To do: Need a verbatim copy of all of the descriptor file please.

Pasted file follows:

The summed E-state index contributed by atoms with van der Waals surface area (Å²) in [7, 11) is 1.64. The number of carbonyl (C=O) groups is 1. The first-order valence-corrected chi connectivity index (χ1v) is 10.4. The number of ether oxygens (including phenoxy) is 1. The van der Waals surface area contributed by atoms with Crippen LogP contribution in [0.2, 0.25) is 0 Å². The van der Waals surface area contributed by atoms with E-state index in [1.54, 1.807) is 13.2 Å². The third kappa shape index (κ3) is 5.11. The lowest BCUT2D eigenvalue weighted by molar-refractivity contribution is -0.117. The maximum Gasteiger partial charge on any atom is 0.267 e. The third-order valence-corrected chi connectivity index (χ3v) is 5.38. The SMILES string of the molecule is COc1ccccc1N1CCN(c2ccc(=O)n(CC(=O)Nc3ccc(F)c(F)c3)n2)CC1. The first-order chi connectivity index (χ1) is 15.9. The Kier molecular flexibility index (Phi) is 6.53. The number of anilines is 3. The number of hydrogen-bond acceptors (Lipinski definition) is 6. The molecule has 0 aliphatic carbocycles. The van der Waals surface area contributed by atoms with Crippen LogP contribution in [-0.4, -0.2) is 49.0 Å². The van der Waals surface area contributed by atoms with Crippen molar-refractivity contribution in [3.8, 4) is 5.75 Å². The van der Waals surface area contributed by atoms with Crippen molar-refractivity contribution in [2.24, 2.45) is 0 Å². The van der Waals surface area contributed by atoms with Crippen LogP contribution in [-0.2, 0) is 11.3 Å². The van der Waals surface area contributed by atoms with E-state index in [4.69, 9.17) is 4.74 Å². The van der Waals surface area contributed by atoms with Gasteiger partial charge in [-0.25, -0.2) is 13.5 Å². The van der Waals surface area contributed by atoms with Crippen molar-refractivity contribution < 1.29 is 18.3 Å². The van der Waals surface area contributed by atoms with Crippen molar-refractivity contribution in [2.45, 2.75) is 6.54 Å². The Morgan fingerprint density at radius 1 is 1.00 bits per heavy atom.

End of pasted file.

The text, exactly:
The summed E-state index contributed by atoms with van der Waals surface area (Å²) in [7, 11) is 1.64. The number of carbonyl (C=O) groups is 1. The first-order valence-corrected chi connectivity index (χ1v) is 10.4. The number of ether oxygens (including phenoxy) is 1. The van der Waals surface area contributed by atoms with Crippen LogP contribution in [0.2, 0.25) is 0 Å². The van der Waals surface area contributed by atoms with E-state index in [1.54, 1.807) is 13.2 Å². The third kappa shape index (κ3) is 5.11. The lowest BCUT2D eigenvalue weighted by molar-refractivity contribution is -0.117. The maximum Gasteiger partial charge on any atom is 0.267 e. The third-order valence-corrected chi connectivity index (χ3v) is 5.38. The SMILES string of the molecule is COc1ccccc1N1CCN(c2ccc(=O)n(CC(=O)Nc3ccc(F)c(F)c3)n2)CC1. The first-order chi connectivity index (χ1) is 15.9. The Kier molecular flexibility index (Phi) is 6.53. The number of anilines is 3. The number of hydrogen-bond acceptors (Lipinski definition) is 6. The molecule has 0 aliphatic carbocycles. The van der Waals surface area contributed by atoms with Crippen LogP contribution in [-0.4, -0.2) is 49.0 Å². The van der Waals surface area contributed by atoms with Crippen molar-refractivity contribution in [3.8, 4) is 5.75 Å². The van der Waals surface area contributed by atoms with Crippen molar-refractivity contribution in [2.24, 2.45) is 0 Å². The van der Waals surface area contributed by atoms with Crippen LogP contribution in [-0.2, 0) is 11.3 Å². The van der Waals surface area contributed by atoms with E-state index in [4.69, 9.17) is 4.74 Å². The van der Waals surface area contributed by atoms with Gasteiger partial charge in [-0.25, -0.2) is 13.5 Å². The van der Waals surface area contributed by atoms with Crippen molar-refractivity contribution < 1.29 is 18.3 Å². The van der Waals surface area contributed by atoms with Crippen molar-refractivity contribution in [2.45, 2.75) is 6.54 Å². The Morgan fingerprint density at radius 1 is 1.00 bits per heavy atom.